New answers tagged

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**A detached shield or series of shields ** made of harvested matter traveling in front of the spacecraft. (Plus magnetic shielding for charged particles.) Basically you would have to accelerate properly shaped impact shield/s to the same speed you wish to travel at and then travel in the 'shadow' of that shield all the way to your destination. The shield/s ...


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Isaac Arthur's "Interstellar Challenges" video raises the same concerns, namely that, after a certain speed, point defenses are just not reliable. A laser-driven ship has the advantage that the laser can fire before the ship gets in the beam, which could somewhat clear the path, but you'll need something more , especially if you're going somewhere ...


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Needle ship. The most relevant impactors are those encountered in the direction of travel, directly ahead of the ship. Mostly the ship will be ramming slower things in the way because it is so fast. The smaller the forward profile of the ship, the less things it will ram. The ship is thus maximally long and thin, a flying needle. The ship tapers to a ...


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Leaving all fancy yet-to-be-invented physics aside, one plausible method would be pushing large chunk of ice in front of the ship. The ice can be used as reaction mass for fusion engine, works as a shield and is useful resource anyway. The ship simply hides behind the iceberg in the acceleration and cruise phase. When decelerating, the whole setup gets ...


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I don't want to assume any flat out impossible ideas, it is supposed to be somewhat realistic. The issue of inertia Most Sci-fi either hand waves in some variation of inertia dampener or non-newtonian drive, neither of which have any scientific basis. When you accelerate a crew in the real world, they experience inertial forces similar to gravity; so, if ...


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My completely unrealistic idea- have an atomic diverter, a device that takes objects in front and reconstructs them behind the ship in mostly the same way. My more realistic idea- have a suicide ship in front, basically a big metal wall with rocket boosters(or whatever your propulsion system is) to block all the debris. Of course, you shouldn't fly through ...


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The ship needs a small fleet of small sensors flying ahead of it to detect any potentially problematic objects as they fly past and help deal with them. The main ship could be fed data concerning speed and direction at the speed of light so would get advanced warning of approaching objects at 0.8c and could have time to activate high powered lasers to ...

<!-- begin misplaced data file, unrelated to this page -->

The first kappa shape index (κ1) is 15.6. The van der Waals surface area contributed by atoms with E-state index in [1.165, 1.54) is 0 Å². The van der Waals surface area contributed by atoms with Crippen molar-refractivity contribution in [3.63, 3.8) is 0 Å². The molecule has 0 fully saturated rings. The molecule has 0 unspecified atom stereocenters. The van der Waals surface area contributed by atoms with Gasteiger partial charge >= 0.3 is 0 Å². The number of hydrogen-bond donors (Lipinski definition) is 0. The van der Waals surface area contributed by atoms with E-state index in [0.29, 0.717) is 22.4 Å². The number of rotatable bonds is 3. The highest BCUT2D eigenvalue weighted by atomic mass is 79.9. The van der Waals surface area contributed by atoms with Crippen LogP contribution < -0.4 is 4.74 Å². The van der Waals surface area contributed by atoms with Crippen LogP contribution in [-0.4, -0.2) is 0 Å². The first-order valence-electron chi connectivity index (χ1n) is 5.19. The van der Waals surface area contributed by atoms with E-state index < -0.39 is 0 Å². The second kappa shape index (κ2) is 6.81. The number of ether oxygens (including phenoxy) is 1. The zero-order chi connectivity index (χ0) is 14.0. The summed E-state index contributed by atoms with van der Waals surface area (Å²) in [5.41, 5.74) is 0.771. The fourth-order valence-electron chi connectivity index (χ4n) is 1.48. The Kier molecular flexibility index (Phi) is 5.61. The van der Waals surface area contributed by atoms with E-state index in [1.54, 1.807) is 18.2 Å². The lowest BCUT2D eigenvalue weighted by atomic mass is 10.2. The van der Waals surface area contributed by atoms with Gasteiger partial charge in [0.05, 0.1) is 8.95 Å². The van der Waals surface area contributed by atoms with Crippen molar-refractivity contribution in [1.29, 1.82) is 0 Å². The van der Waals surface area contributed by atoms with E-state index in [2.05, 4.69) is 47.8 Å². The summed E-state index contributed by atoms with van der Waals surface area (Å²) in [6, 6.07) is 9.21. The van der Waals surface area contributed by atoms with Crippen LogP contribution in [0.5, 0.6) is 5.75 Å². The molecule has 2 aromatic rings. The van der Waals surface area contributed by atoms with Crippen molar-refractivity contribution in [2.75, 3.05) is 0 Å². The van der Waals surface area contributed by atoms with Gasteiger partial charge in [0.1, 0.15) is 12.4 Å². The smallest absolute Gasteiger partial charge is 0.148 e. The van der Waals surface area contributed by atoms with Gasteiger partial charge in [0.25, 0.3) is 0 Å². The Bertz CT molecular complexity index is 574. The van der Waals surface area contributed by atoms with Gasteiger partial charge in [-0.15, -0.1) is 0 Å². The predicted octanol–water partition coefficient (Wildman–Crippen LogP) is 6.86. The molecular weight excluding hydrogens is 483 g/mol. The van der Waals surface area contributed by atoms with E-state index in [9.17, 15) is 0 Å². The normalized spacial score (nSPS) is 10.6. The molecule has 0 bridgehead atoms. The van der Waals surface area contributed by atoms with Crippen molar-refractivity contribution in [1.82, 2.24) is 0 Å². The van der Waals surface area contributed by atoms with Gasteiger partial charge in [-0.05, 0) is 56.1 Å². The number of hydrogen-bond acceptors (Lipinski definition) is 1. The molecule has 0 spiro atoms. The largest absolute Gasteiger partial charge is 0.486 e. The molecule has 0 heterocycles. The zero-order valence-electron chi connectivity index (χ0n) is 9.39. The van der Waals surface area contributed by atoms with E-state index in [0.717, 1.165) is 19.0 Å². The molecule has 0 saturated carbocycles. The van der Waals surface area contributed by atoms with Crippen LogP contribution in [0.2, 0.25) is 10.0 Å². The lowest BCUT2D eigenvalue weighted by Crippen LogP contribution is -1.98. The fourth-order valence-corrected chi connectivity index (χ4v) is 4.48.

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People are going to take souvenirs anyway, no matter what the law says I come from paleontology. In my field, I have seen a lot of colleagues pocket rocks or small chunks of bone from fossil sites, even if they are working in an area where it is forbidden by law from taking rocks or fossil chunks from a fossil site (either because it is in a national park or ...


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The crew may bring back pretty much anything they judge safe and sane to bring back. Final word on what may be brought back will be left to the mission commander with veto from the crew commander. With that comes legal liabilities. Only disobeying orders, disregarding protocol, and general recklessness should be punishable. Mistakes, no matter the magnitude, ...


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No Biologicals, no weapons i.e. a face hugger is not a collectable nor is someones antique nuclear hand grenade. All tech items are checked/scanned for purpose and function before boarding. Other than that a contract with potentially severe civil and criminal penalties requiring all collectables to be logged, scanned and tagged to its owners before boarding ...


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Keep in mind, you can't stop "human" nature There is no law, no policing force, not threat of violence, that can completely stop the all-too-human (but not exclusively human) desire to take a souvenir. A friend of mine was golfing on Guam when he and a friend teed off and dropped their balls over a rise they couldn't see over. They searched for the ...